My first step as the team leader was to chat with each of my direct reports, whose seniority and experience significantly outpaced my career path. I’ve always tended to overthink my abilities as I step into new roles or new challenges. I first seek a support system that will keep me moving forward, creating a veil of confidence. As I worked to build relationships with my well-qualified leadership team, I turned to my administrative staff: two expats and a Tripoli native. I’d worked closely with the two expats prior to assuming this leadership role. I asked them to establish a recurring virtual team meeting, knowing that my strong regional leaders would benefit from this interaction, as I continued to get up to speed.
A month later, I was feeling particularly confident walking into my office for a team meeting, benefiting from a great chat with my kids that night. Barbie was keeping them busy and distracted; Whitney’s stoic strength and Taylor’s loving eyes emboldened me. I settled in at our conference table with the Tripoli team as others dialed in. The program pressures were immense as our client, undermined by their immature governance, struggled to show the citizens value from the billions they’d already spent. Our team, most of whom were embedded with the client, strived to respond to these evolving demands. On each weekly call, I was amazed at their incremental successes, connectivity to the client, and commitment to empowering their teams. This pride in our team led to confidence; unfortunately, however, my confidence allowed me to completely drop the ball on what should have been mission number one.
Another successful weekly coordination meeting completed, I handed off several tasks with my expat administrators. Walking back to my desk, I realized that our third administrator, our Tripoli native, was still sitting at the conference table. In her brightly colored hijab, sitting tall and proud, she looked me in the eye, “May I ask you a question?”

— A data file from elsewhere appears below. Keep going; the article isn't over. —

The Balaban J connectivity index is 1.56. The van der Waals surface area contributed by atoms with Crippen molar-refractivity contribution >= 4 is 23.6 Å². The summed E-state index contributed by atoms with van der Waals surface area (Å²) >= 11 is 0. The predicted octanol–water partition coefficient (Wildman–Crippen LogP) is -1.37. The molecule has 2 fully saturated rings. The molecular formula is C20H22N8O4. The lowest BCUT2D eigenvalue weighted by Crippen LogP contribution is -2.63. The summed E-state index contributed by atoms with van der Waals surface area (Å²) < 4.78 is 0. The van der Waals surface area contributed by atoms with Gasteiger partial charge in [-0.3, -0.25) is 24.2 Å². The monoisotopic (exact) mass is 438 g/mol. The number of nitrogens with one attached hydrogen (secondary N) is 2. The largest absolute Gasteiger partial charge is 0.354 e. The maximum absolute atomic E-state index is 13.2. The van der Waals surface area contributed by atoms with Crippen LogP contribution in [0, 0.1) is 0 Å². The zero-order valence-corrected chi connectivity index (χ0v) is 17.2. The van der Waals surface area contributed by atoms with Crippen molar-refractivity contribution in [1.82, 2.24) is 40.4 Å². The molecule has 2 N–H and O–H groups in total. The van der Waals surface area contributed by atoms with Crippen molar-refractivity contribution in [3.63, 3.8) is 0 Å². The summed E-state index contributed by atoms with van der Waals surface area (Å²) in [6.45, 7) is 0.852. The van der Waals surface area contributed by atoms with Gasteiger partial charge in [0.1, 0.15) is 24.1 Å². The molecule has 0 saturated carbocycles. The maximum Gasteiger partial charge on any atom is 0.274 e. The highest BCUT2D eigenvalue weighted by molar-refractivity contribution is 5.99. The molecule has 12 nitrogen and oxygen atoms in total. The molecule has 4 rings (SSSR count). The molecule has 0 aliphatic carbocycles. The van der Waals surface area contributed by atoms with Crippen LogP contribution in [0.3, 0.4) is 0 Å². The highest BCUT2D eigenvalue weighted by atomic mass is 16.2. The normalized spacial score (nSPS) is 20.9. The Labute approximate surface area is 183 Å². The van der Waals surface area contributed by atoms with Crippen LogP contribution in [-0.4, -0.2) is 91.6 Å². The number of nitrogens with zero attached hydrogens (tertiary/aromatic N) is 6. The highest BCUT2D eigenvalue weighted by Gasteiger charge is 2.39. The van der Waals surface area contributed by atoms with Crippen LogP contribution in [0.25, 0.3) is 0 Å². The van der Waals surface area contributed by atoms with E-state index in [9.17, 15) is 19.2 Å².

“Of course,” I responded, moving back to the conference table.
“What is infrastructure?”
“What is the purpose of this program?”
“What is my role?”
“How do I grow professionally?”
My mood sunk, realizing how deeply I’d failed to engage her as a peer. A mistake that was compounded by the fact that transferring knowledge was a key program objective. A mistake that was almost inconceivable, as I recalled that the infrastructure and housing we were there to improve was in her community, her country.
Malak became an enthusiastic driver of our program objectives, a trusted colleague and friend. One of the many people I deeply regretted leaving as Libya’s revolution ended this inspirational program.
I recently concluded an online course called Leading Successful Programs taught by Dan Levy and Julie Boatright Wilson of the Harvard Kennedy School. Dan Levy’s departing words at the end of one session were particularly inspiring, “Be an advocate of the people you are trying to help, not the program.”
Please, learn from my mistakes. Make it a priority on your teams, irrespective of your role, to engage holistically, seek diversity, and empower individuals as their voice matters. These cultural norms for your organization will lead to efficient and effective programs. More importantly, the talent you nurture, as they come and go, will be inspired to sustain a better world.
About the Author
Mike’s 27-year career has included planning, design, construction, and finance roles across a broad set of public and private development projects. His empathetic leadership style and program management experiences honed his understanding of complex governance and economic models, deepening his enthusiasm for leading teams delivering sustainable infrastructure in our communities.You can learn more about Mike here.
“Speak Up, Take a Chance, Your Voice Matters!“
We would love to hear any questions you might have or stories you might share about how you can make sure your team members know that their voice matters to you as a leader.
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To your success,
Anthony Fasano, PE, LEED AP
Engineering Management Institute
Author of Engineer Your Own Success